808 citations


Journal ArticleDOI
TL;DR: Results suggest games show higher learning gains than simulations and virtual worlds, and for simulation studies, elaborate explanation type feedback is more suitable for declarative tasks whereas knowledge of correct response is more appropriate for procedural tasks.
Abstract: The purpose of this meta-analysis is to examine overall effect as well as the impact of selected instructional design principles in the context of virtual reality technology-based instruction (i.e. games, simulation, virtual worlds) in K-12 or higher education settings. A total of 13 studies (N?=?3081) in the category of games, 29 studies (N?=?2553) in the category of games, and 27 studies (N?=?2798) in the category of virtual worlds were meta-analyzed. The key inclusion criteria were that the study came from K-12 or higher education settings, used experimental or quasi-experimental research designs, and used a learning outcome measure to evaluate the effects of the virtual reality-based instruction.Results suggest games (FEM?=?0.77; REM?=?0.51), simulations (FEM?=?0.38; REM?=?0.41), and virtual worlds (FEM?=?0.36; REM?=?0.41) were effective in improving learning outcome gains. The homogeneity analysis of the effect sizes was statistically significant, indicating that the studies were different from each other. Therefore, we conducted moderator analysis using 13 variables used to code the studies. Key findings included that: games show higher learning gains than simulations and virtual worlds. For simulation studies, elaborate explanation type feedback is more suitable for declarative tasks whereas knowledge of correct response is more appropriate for procedural tasks. Students performance is enhanced when they conduct the game play individually than in a group. In addition, we found an inverse relationship between number of treatment sessions learning gains for games.With regards to the virtual world, we found that if students were repeatedly measured it deteriorates their learning outcome gains. We discuss results to highlight the importance of considering instructional design principles when designing virtual reality-based instruction. A comprehensive review of virtual reality-based instruction research.Analysis of the moderation effects of design features in a virtual environment.Using an advance statistical technique of meta-analysis to study the effects.Virtual reality environment is effective for teaching in K-12 and higher education.Results can be used by instructional designers to design the virtual environments.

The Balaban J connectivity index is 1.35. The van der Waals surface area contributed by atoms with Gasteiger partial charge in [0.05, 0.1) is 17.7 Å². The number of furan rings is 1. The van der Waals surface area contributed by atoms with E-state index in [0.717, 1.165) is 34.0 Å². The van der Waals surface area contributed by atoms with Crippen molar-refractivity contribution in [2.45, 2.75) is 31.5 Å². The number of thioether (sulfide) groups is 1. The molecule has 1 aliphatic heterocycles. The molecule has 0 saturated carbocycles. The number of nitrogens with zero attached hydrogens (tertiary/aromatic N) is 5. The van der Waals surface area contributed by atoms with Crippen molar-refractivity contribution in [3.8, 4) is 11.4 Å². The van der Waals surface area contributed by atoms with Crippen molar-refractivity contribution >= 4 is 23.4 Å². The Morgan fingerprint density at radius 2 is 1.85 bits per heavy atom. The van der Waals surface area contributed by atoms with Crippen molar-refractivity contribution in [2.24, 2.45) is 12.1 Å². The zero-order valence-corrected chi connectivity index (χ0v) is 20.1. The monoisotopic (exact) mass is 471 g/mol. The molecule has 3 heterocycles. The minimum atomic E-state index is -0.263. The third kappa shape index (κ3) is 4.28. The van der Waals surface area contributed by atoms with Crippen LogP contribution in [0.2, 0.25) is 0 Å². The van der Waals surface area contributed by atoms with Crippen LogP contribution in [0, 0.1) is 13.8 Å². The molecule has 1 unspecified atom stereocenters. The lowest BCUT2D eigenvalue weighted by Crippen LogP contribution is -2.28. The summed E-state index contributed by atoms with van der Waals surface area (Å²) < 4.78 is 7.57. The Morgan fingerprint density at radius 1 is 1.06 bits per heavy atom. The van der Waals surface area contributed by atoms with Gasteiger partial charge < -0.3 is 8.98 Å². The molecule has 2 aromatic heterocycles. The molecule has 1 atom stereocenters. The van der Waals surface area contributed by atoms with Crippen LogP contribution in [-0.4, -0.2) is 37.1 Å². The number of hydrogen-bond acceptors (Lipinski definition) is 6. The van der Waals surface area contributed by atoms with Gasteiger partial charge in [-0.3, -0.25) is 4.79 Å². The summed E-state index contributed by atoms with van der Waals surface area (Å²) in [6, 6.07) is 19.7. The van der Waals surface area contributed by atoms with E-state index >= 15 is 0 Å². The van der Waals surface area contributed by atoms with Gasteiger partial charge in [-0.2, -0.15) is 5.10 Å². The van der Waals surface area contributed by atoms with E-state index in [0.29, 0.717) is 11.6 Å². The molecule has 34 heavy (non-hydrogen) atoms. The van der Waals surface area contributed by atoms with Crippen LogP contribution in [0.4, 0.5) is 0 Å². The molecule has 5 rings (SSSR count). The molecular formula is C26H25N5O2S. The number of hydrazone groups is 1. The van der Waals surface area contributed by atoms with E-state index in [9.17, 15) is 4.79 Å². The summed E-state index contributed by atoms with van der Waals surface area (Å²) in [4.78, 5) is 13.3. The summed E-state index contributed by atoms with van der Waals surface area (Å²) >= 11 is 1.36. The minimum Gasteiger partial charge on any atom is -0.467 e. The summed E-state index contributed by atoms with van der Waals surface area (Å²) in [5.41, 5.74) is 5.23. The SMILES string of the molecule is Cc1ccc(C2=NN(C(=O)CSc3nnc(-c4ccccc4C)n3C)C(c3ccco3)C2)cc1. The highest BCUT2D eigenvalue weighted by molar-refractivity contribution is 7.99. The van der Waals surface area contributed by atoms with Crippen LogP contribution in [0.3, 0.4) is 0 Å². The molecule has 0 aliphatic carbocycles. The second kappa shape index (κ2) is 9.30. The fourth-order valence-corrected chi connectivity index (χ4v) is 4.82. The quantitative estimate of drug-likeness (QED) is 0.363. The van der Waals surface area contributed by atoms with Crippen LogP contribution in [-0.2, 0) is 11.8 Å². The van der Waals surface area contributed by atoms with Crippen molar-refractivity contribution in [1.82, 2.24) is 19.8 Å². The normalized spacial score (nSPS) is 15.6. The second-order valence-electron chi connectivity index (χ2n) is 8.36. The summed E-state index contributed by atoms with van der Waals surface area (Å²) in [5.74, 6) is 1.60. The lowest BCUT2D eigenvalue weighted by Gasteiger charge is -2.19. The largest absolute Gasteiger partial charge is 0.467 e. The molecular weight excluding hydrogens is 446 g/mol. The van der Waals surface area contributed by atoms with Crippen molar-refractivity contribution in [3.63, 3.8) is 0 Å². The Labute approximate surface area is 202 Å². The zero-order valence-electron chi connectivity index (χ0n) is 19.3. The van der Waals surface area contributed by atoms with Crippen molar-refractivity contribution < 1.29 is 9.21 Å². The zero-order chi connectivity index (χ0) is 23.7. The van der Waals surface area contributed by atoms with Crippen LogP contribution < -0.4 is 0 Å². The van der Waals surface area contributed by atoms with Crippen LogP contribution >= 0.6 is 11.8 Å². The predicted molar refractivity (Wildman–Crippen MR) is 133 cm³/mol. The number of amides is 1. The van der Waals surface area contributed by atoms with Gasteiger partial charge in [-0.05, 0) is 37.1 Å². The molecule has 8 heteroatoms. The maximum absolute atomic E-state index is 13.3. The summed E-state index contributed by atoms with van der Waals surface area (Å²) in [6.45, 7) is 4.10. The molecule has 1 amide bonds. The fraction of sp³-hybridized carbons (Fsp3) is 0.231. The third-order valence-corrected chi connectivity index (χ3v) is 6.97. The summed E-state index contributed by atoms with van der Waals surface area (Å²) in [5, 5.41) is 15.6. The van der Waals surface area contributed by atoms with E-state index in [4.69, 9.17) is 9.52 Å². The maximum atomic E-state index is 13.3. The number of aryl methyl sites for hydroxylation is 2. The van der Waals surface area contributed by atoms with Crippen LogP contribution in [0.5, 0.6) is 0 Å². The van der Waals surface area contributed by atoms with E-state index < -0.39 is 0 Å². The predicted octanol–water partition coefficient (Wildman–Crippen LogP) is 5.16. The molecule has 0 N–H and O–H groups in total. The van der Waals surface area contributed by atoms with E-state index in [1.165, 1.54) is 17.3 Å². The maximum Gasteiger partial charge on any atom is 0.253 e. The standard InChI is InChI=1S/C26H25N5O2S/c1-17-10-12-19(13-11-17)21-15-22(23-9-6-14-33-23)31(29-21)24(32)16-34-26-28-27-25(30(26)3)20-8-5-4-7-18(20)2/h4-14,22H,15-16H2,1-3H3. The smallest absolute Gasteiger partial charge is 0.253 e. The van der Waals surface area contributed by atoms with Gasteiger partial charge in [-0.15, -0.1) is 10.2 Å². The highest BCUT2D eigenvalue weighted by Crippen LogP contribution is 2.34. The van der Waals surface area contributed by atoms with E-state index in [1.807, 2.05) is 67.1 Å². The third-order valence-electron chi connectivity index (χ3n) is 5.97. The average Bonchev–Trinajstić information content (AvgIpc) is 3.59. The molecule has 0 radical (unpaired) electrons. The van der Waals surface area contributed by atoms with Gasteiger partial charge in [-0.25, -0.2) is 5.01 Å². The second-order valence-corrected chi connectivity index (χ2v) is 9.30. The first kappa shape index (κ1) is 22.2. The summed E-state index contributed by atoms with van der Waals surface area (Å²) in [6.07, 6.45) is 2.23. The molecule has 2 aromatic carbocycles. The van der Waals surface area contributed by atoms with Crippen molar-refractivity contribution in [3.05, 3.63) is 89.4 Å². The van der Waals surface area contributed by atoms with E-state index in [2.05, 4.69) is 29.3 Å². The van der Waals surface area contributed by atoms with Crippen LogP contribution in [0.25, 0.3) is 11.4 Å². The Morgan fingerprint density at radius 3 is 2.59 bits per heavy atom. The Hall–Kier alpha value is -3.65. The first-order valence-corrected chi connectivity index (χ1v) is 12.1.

798 citations


Journal ArticleDOI
Abstract: Giving students detailed feedback about the strengths and weaknesses of their work, with suggestions for improvement, is becoming common practice in higher education. However, for many students, feedback seems to have little or no impact, despite the considerable time and effort put into its production. With a view to increasing its effectiveness, extensive theoretical and empirical research has been carried out into its structure, timing and other parameters. For students to be able to apply feedback, they need to understand the meaning of the feedback statements. They also need to identify, with near certainty, the particular aspects of their work that need attention. For these to occur, students must possess critical background knowledge. This article sets out the nature of that knowledge and how students can acquire it. They must appropriate for themselves three fundamental concepts – task compliance, quality and criteria – and also develop a cache of relevant tacit knowledge.

786 citations